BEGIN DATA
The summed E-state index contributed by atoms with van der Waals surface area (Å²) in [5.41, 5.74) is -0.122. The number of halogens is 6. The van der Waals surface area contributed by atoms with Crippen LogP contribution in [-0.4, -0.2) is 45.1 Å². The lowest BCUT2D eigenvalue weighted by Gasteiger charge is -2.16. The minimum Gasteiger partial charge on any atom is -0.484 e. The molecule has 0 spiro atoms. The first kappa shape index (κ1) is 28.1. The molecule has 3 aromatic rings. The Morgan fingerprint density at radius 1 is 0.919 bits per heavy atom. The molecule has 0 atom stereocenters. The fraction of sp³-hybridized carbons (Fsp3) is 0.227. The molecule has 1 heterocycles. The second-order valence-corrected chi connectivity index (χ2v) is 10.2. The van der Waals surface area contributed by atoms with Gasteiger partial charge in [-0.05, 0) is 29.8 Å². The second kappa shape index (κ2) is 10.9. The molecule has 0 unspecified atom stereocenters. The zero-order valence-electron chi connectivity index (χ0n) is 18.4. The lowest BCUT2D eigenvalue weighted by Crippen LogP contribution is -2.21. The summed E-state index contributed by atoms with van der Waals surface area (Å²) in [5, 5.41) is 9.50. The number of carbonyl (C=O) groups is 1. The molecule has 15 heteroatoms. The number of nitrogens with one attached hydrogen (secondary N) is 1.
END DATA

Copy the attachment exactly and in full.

The summed E-state index contributed by atoms with van der Waals surface area (Å²) in [5.41, 5.74) is -0.122. The number of halogens is 6. The van der Waals surface area contributed by atoms with Crippen LogP contribution in [-0.4, -0.2) is 45.1 Å². The lowest BCUT2D eigenvalue weighted by Gasteiger charge is -2.16. The minimum Gasteiger partial charge on any atom is -0.484 e. The molecule has 0 spiro atoms. The first kappa shape index (κ1) is 28.1. The molecule has 3 aromatic rings. The Morgan fingerprint density at radius 1 is 0.919 bits per heavy atom. The molecule has 0 atom stereocenters. The fraction of sp³-hybridized carbons (Fsp3) is 0.227. The molecule has 1 heterocycles. The second-order valence-corrected chi connectivity index (χ2v) is 10.2. The van der Waals surface area contributed by atoms with Gasteiger partial charge in [-0.05, 0) is 29.8 Å². The second kappa shape index (κ2) is 10.9. The molecule has 0 unspecified atom stereocenters. The zero-order valence-electron chi connectivity index (χ0n) is 18.4. The lowest BCUT2D eigenvalue weighted by Crippen LogP contribution is -2.21. The summed E-state index contributed by atoms with van der Waals surface area (Å²) in [5, 5.41) is 9.50. The number of carbonyl (C=O) groups is 1. The molecule has 15 heteroatoms. The number of nitrogens with one attached hydrogen (secondary N) is 1.